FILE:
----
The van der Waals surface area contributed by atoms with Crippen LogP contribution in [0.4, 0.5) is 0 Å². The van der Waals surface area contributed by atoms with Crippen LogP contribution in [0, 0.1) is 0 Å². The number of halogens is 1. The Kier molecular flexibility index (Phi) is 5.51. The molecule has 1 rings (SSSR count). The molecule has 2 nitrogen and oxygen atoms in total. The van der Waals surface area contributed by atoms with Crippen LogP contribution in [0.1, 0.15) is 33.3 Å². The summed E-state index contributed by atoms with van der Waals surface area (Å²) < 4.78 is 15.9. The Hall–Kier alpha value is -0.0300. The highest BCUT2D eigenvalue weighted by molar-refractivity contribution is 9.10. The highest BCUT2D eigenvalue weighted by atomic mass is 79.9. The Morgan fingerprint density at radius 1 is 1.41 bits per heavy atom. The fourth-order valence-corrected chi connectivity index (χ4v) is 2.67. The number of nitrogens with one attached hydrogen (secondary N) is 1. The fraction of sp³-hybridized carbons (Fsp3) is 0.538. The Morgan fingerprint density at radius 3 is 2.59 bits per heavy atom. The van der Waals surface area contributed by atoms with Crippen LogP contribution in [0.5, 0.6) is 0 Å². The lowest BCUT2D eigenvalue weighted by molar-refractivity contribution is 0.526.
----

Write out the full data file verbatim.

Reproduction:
The van der Waals surface area contributed by atoms with Crippen LogP contribution in [0.4, 0.5) is 0 Å². The van der Waals surface area contributed by atoms with Crippen LogP contribution in [0, 0.1) is 0 Å². The number of halogens is 1. The Kier molecular flexibility index (Phi) is 5.51. The molecule has 1 rings (SSSR count). The molecule has 2 nitrogen and oxygen atoms in total. The van der Waals surface area contributed by atoms with Crippen LogP contribution in [0.1, 0.15) is 33.3 Å². The summed E-state index contributed by atoms with van der Waals surface area (Å²) < 4.78 is 15.9. The Hall–Kier alpha value is -0.0300. The highest BCUT2D eigenvalue weighted by molar-refractivity contribution is 9.10. The highest BCUT2D eigenvalue weighted by atomic mass is 79.9. The Morgan fingerprint density at radius 1 is 1.41 bits per heavy atom. The fourth-order valence-corrected chi connectivity index (χ4v) is 2.67. The number of nitrogens with one attached hydrogen (secondary N) is 1. The fraction of sp³-hybridized carbons (Fsp3) is 0.538. The Morgan fingerprint density at radius 3 is 2.59 bits per heavy atom. The van der Waals surface area contributed by atoms with Crippen LogP contribution in [0.5, 0.6) is 0 Å². The lowest BCUT2D eigenvalue weighted by molar-refractivity contribution is 0.526.